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TCIs' 'black box' signals caution


National report -- Dermatologists likely will exercise more caution in prescribing the topical calcineurin inhibitors (TCIs) Elidel cream (pimecrolimus, Novartis) and Protopic ointment (tacrolimus, Astellas Pharma) in response to the Food and Drug Administration's decision to add "black box" warnings to these drugs' labels, an expert tells Dermatology Times.

As a result of the FDA's final decision, announced Jan. 19, "Without question, physicians will be more careful about prescribing these medications, particularly off-label for indications beyond atopic dermatitis," says Amy S. Paller, M.D., Walter J. Hamlin professor and chair of dermatology and professor of pediatrics at Northwestern University's Feinberg School of Medicine.

She also predicts that dermatologists will show more caution in prescribing the 0.1 percent strength for children, and will avoid prescribing tacrolimus and pimecrolimus at all for children under 2 years of age, per the FDA's recommendation.

"The concern that is being highlighted is that the long-term safety of these products has not been established. In particular, we are informing physicians and patients that we have received rare reports of cancer (skin and lymphoma) in patients who have used these products," an FDA spokesperson tells Dermatology Times.

"We really wanted to be sure that we understood what the data were telling us and were able to communicate it in an accurate way," said Julie G. Beitz, M.D., an acting director of one of the FDA's drug evaluation offices, explaining why it took one year from the date of the agency's original advisory to settle the matter.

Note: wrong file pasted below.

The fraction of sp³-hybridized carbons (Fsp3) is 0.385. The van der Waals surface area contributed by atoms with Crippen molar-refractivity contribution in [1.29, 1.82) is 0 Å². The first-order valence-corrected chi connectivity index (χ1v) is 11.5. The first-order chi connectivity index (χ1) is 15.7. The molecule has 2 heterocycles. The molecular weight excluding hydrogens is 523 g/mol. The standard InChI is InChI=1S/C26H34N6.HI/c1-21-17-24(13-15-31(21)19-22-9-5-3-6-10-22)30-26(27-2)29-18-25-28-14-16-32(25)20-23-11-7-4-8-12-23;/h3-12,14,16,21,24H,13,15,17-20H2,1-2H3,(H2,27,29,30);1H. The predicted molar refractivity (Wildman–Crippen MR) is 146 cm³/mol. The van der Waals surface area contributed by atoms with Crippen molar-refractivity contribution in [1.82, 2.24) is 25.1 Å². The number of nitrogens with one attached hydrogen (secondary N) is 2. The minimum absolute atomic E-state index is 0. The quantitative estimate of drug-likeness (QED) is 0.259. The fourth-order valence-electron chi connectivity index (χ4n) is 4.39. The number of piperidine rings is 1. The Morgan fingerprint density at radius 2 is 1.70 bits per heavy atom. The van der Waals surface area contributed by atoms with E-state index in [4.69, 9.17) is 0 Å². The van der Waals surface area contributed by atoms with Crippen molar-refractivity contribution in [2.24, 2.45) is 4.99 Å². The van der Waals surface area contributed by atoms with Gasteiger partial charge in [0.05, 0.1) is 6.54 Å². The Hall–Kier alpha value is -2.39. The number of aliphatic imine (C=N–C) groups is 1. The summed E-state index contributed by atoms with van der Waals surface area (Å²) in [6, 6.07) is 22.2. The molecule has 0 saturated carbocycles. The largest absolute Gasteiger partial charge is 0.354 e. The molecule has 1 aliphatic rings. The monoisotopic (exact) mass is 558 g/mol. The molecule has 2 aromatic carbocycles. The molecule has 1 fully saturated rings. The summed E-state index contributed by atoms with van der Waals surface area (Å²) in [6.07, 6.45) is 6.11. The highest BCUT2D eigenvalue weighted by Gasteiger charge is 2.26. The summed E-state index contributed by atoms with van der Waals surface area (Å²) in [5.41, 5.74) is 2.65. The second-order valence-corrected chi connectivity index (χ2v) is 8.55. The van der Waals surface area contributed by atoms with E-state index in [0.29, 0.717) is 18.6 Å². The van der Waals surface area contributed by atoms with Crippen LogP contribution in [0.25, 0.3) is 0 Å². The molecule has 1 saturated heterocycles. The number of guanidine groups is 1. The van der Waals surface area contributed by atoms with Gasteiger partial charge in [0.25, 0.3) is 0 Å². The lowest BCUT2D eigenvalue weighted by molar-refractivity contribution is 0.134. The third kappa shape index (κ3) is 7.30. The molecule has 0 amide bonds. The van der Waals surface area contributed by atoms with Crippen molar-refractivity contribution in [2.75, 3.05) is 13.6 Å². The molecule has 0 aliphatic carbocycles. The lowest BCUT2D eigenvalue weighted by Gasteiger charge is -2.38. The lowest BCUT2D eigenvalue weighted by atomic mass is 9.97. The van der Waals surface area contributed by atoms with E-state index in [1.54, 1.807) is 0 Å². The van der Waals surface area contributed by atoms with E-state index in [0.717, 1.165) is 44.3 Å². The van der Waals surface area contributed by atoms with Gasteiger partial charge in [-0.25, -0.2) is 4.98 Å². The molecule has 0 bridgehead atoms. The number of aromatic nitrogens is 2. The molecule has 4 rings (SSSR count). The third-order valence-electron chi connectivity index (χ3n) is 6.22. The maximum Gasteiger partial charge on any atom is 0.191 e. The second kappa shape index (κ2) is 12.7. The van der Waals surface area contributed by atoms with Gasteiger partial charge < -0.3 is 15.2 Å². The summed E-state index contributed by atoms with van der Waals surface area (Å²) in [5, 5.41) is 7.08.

No causal links

The statement on the black box that investigators found no causal link between the drugs and cancer can be interpreted as either disquieting or reassuring, sources say.

Dr. Paller says the warning is "inappropriate. Black boxes are not based on theoretically possible consequences."

Unintended consequences of the FDA's decision likely will include "greater use of steroids and alternative therapies for which we have no good testing data and often little experience," she adds, noting that some formularies already have dropped the medications.

"Another consequence is that black boxes may be slapped onto many other valuable products that we need to practice dermatology," while the effort required to get Elidel and Protopic may discourage some doctors and patients from trying altogether, Dr. Paller says.

"The American Academy of Dermatology (AAD) disagrees with this action taken by the FDA. The data does not prove that the proper topical use of pimecrolimus and tacrolimus is dangerous," Clay J. Cockerell, M.D., outgoing AAD president, says in a prepared statement.

"It is important to note that none of the lymphoma malignancies reported here are the kind that one would expect in immune-suppressed patients," such as Epstein-Barr virus-positive B-cell lymphomas, Dr. Hultsch adds. According to an NPC statement, the malignancy rate in Elidel-treated patients is no higher than that of the general population.

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